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Traditional IRA vs Taxable Brokerage ...
Old 03-08-2015, 11:55 AM   #1
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Traditional IRA vs Taxable Brokerage ...

I'm putting this question out to the young dreamers, but am also looking for advice from those that may have already FIREd ...

I'm self employeed, have no 401k options, no pension options, make too much money to contribute to our current ROTH IRA, and plan to retire in the next 5-10 years (age 35-40)

If we go the traditional IRA route ~ that money will be locked up for close to 20-25 years after we actually retire. Granted, its $5,500/year ($11,000 w/ spouse) but I still feel it would be better served in a taxable brokerage.

If any of you plan to retire by 40 (or have retired by 40) .... Would you focus on a taxable brokerage over IRA's, or would you continue to contribute to an IRA although you will be retired long before distributions occur?

I guess $50k - $100k (total paid in to a traditional IRA over the next 5-10 years) is small pickings and won't be needed until atleast the age of 60, but I still can't help but wonder if those funds would be better used in a taxable brokerage account.

I'm thinking out loud here as I still have a month or so to decide on 2014 traditional IRA's ...

Any and all advice would be helpful Thank's y'all!
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Old 03-08-2015, 02:26 PM   #2
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Originally Posted by DROPOUT View Post
I'm putting this question out to the young dreamers, but am also looking for advice from those that may have already FIREd ...

I'm self employeed, have no 401k options, no pension options, make too much money to contribute to our current ROTH IRA, and plan to retire in the next 5-10 years (age 35-40)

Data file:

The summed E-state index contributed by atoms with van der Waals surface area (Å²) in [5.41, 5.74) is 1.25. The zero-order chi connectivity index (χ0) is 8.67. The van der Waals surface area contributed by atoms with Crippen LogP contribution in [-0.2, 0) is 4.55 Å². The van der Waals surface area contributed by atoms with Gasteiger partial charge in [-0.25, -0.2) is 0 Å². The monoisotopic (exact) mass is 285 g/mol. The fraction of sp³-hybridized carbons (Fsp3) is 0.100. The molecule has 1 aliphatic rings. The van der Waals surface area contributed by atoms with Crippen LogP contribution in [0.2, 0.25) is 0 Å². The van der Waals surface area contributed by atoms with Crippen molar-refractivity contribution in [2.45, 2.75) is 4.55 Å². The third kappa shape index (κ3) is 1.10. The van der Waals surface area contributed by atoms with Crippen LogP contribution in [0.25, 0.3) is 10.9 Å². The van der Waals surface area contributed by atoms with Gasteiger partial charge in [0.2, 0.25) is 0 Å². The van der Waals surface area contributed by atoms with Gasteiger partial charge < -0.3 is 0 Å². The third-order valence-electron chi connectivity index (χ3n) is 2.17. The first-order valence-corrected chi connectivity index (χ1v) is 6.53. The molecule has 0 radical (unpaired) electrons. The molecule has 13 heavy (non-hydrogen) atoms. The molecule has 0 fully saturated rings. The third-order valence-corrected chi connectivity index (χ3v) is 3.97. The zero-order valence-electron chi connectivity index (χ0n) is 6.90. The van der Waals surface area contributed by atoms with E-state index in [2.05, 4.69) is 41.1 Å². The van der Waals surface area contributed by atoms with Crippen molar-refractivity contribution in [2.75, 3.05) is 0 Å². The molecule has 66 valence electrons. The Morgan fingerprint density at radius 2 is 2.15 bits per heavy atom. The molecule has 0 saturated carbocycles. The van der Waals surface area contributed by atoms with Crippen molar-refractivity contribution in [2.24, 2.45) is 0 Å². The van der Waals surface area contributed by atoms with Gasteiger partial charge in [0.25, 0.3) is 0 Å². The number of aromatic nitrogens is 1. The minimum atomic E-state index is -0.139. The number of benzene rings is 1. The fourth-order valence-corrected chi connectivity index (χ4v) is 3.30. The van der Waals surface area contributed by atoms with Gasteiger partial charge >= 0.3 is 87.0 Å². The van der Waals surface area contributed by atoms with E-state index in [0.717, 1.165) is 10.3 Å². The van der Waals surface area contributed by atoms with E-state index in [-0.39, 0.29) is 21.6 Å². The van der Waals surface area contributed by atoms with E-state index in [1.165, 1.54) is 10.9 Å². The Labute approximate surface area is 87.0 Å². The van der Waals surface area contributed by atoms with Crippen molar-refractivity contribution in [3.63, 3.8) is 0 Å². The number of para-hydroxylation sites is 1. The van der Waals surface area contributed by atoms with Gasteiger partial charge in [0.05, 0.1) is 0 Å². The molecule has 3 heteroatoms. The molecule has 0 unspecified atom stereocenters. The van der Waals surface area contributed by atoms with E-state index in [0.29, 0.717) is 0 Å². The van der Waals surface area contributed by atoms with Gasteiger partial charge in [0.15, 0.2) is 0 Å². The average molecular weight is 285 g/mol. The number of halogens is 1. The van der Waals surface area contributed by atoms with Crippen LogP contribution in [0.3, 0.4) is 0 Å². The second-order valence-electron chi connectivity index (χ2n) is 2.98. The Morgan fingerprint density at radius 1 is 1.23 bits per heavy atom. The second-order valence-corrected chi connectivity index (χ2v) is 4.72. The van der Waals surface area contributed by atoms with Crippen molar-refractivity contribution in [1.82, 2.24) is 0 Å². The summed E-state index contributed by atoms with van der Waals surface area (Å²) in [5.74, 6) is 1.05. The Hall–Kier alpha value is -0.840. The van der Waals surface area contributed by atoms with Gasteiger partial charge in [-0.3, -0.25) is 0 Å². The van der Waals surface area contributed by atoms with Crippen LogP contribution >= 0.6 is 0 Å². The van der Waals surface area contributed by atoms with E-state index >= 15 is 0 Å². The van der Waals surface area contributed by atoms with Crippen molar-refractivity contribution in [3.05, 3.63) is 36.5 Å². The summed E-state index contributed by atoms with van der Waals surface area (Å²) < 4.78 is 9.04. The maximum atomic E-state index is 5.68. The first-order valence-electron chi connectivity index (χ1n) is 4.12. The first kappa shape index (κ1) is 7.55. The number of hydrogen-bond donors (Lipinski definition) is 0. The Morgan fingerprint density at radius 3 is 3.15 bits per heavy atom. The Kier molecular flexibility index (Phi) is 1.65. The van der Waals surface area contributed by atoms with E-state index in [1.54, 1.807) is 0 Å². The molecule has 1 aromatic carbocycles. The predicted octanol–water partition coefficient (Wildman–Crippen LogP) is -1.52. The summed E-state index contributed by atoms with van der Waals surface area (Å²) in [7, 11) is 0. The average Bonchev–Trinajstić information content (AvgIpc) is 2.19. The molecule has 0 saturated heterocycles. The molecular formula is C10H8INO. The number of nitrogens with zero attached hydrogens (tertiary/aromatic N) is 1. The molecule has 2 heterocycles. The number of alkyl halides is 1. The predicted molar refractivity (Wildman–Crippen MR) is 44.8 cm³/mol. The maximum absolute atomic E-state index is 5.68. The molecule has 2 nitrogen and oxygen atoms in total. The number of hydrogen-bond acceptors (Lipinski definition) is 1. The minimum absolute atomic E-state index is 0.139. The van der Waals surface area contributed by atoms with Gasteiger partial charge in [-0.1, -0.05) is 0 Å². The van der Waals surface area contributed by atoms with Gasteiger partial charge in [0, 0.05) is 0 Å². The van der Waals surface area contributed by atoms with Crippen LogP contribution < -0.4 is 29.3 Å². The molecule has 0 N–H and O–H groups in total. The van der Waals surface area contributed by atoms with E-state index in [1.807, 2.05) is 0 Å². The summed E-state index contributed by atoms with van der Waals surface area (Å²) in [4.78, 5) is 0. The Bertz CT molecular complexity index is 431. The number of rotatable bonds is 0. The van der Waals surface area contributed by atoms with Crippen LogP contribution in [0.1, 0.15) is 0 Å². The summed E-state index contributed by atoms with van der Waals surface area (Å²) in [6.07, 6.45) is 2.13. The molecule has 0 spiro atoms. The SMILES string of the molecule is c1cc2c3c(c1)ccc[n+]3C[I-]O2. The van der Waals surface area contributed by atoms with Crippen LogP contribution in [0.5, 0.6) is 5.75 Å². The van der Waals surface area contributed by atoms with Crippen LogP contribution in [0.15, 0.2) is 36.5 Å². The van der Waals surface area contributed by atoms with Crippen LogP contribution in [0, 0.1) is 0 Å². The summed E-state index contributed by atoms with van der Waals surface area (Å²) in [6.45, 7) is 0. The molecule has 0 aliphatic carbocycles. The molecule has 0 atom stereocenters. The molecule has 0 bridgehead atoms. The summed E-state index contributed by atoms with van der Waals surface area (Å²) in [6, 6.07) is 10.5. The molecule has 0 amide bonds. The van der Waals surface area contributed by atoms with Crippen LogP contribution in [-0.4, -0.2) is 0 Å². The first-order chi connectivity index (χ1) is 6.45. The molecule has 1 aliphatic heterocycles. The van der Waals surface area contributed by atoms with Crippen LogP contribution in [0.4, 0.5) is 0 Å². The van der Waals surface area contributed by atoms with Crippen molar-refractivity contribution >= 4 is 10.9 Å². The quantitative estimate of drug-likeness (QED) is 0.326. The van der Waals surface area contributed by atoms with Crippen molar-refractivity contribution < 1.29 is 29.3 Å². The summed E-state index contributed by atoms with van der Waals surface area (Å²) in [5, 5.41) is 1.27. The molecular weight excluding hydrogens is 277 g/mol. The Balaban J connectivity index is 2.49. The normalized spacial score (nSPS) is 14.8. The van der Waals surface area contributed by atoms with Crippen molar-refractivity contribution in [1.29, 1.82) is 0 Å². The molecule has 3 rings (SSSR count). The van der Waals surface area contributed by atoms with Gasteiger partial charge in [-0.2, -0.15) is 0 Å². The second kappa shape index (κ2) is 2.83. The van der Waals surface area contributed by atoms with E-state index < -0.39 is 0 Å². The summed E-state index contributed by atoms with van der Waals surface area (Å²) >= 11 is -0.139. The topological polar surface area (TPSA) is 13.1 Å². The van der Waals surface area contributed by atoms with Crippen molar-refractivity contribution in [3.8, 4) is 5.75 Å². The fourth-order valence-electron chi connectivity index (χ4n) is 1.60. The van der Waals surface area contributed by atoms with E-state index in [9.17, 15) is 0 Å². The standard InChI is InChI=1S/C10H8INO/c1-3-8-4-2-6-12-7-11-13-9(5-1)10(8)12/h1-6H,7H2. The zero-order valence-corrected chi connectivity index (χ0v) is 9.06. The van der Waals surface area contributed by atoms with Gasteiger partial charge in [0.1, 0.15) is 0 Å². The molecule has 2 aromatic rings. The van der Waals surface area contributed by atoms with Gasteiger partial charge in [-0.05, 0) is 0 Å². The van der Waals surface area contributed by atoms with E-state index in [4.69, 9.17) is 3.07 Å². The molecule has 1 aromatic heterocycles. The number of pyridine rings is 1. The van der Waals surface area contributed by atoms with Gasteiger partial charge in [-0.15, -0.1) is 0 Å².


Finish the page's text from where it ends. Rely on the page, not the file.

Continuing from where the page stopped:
Any and all advice would be helpful Thank's y'all!
If you are truly self-employed, have you looked into the other options you have available: SEP-IRA, SIMPLE IRA, solo 401(k)? They would allow you to have tax-deductible contributions ranging from roughly $17,500 up to 20% of your income. Then, after you are retired, if your tax rate drops considerably, you can do a ROTH conversion at a much lower tax bracket.
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Old 03-08-2015, 06:54 PM   #3
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I would suggest do everything tax advantaged as much as you can. You can backdoor it to add more if you want, but I prefer half in taxable, half out

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Old 03-08-2015, 09:22 PM   #4
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If you can't contribute to Roth due to high income, then you won't able able to deduct your contribution to TIRA either so unless you can do the backdoor Roth conversion, a taxable account might be better. Depends on what you want to use it for........for income-generation , a non-deductible TIRA might be ok since it will be sheltered until withdrawal but if intend to use it for growth, a taxable might be better since you get the benefit of CG rates instead of the ordinary rates from TIRA.
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Old 03-08-2015, 09:43 PM   #5